The aim of the study, launched in January 2015, is to assess the current CDW management situation in EU Member States, identifying obstacles to recycling and potential deficiencies that could lead to non-compliance with EU waste legislation. Good practices in terms of creating conditions for increasing CDW recycling and for improving the quality of recycling and recovery will be identified and a set of recommendations to address potential barriers will be formulated. In parallel, success stories of efficient CDW management will be showcased in 6 case studies, illustrating key elements for success, as well as the necessary preconditions. Finally, the credibility of official CDW statistics will be assessed, identifying the sources of inaccuracy and proposing measures for improvement. The outcome of the study will be discussed at a seminar in May 2016 in Brussels. The study shall be finished in August 2016.
Development of guidance on Extended Producer Responsibility (EPR) (2012)
The study started in December 2012 and had a duration of 15 months.
The aims of the study are to:
Describe, compare and analyse different types of EPR systems in the EU.
Identify necessary conditions and best practices for the functioning of EPR systems.
Propose and assess options to promote an optimal use of EPR in the EU.
The study is structured as follows:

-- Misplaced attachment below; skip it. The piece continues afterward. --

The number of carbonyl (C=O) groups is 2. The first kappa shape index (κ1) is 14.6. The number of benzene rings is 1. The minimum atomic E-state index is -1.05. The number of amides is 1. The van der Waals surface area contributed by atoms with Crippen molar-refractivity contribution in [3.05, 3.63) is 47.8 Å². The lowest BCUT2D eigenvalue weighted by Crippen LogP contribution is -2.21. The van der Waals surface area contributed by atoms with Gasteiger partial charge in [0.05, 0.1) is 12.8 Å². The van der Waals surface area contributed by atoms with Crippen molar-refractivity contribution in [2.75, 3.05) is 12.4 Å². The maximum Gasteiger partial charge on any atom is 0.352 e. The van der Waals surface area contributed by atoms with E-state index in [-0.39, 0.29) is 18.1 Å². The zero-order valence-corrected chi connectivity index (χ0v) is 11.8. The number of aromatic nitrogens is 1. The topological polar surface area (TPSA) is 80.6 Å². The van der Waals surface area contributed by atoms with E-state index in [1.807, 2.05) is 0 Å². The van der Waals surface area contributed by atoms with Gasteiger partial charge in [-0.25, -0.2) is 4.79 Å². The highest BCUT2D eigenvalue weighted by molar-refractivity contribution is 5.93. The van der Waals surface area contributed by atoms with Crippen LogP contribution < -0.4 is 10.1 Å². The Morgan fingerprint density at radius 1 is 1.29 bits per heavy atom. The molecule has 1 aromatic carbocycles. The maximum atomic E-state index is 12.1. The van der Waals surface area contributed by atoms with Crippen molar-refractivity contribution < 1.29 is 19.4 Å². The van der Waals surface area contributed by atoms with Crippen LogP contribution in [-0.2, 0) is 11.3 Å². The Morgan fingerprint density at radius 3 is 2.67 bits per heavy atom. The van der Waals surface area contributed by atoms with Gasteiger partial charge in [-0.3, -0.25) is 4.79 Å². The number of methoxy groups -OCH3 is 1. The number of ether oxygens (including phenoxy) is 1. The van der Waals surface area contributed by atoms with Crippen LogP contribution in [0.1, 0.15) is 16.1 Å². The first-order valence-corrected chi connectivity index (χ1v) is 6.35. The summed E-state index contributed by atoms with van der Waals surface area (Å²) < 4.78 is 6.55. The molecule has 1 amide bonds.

European overview of existing EPR schemes in 28 MS (benchmark)
In-depth evaluation of 36 case studies in (focusing on 6 waste streams: Packaging, WEEE, ELVs, batteries, paper, oils
Identifying the main optimal characteristics for EPR schemes, options for common approach (“golden rules”)
Assisting Member States in improving waste management based on an assessment of their waste policy performance (2013)
Launched as part of the Commission's efforts to ensure proper implementation of EU waste legislation, this study aims at supporting EU Member States with the largest implementation gaps. It comprises the following phases:
Identifying objective criteria to assess the waste management situation in all Member States;
Screening of Member States according to these criteria in order to provide a 'scoreboard' and identify the 10 Member States with the largest implementation gaps. The screening report is available from the following link. Press release - Municipal waste Management.